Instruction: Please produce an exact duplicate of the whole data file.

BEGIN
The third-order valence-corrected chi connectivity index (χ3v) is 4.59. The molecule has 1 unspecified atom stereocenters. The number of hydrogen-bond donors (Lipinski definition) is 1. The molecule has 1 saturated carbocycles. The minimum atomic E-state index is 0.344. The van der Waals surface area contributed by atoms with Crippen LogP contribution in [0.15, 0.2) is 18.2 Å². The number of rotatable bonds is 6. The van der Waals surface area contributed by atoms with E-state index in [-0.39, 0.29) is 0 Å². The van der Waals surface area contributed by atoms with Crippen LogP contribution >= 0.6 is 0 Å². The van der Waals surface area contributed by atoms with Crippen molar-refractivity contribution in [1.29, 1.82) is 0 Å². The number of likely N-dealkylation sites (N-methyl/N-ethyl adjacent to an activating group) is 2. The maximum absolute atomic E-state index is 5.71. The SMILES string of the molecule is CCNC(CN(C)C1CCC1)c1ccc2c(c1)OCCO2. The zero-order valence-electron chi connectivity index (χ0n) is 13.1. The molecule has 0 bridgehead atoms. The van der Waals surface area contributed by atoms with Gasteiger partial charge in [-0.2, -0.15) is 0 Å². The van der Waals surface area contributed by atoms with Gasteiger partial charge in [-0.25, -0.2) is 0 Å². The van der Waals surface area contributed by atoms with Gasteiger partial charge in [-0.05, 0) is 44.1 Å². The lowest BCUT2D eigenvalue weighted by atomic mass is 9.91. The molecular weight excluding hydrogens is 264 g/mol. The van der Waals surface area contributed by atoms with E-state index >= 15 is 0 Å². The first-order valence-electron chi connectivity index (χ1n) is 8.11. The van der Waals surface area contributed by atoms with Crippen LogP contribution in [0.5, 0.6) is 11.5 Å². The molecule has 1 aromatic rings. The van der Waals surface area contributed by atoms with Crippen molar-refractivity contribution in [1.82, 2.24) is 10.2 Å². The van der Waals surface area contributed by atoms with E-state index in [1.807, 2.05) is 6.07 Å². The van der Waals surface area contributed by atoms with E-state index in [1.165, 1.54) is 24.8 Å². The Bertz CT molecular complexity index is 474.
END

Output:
The third-order valence-corrected chi connectivity index (χ3v) is 4.59. The molecule has 1 unspecified atom stereocenters. The number of hydrogen-bond donors (Lipinski definition) is 1. The molecule has 1 saturated carbocycles. The minimum atomic E-state index is 0.344. The van der Waals surface area contributed by atoms with Crippen LogP contribution in [0.15, 0.2) is 18.2 Å². The number of rotatable bonds is 6. The van der Waals surface area contributed by atoms with E-state index in [-0.39, 0.29) is 0 Å². The van der Waals surface area contributed by atoms with Crippen LogP contribution >= 0.6 is 0 Å². The van der Waals surface area contributed by atoms with Crippen molar-refractivity contribution in [1.29, 1.82) is 0 Å². The number of likely N-dealkylation sites (N-methyl/N-ethyl adjacent to an activating group) is 2. The maximum absolute atomic E-state index is 5.71. The SMILES string of the molecule is CCNC(CN(C)C1CCC1)c1ccc2c(c1)OCCO2. The zero-order valence-electron chi connectivity index (χ0n) is 13.1. The molecule has 0 bridgehead atoms. The van der Waals surface area contributed by atoms with Gasteiger partial charge in [-0.2, -0.15) is 0 Å². The van der Waals surface area contributed by atoms with Gasteiger partial charge in [-0.25, -0.2) is 0 Å². The van der Waals surface area contributed by atoms with Gasteiger partial charge in [-0.05, 0) is 44.1 Å². The lowest BCUT2D eigenvalue weighted by atomic mass is 9.91. The molecular weight excluding hydrogens is 264 g/mol. The van der Waals surface area contributed by atoms with E-state index >= 15 is 0 Å². The first-order valence-electron chi connectivity index (χ1n) is 8.11. The van der Waals surface area contributed by atoms with Crippen LogP contribution in [0.5, 0.6) is 11.5 Å². The molecule has 1 aromatic rings. The van der Waals surface area contributed by atoms with Crippen molar-refractivity contribution in [1.82, 2.24) is 10.2 Å². The van der Waals surface area contributed by atoms with E-state index in [1.807, 2.05) is 6.07 Å². The van der Waals surface area contributed by atoms with E-state index in [1.165, 1.54) is 24.8 Å². The Bertz CT molecular complexity index is 474.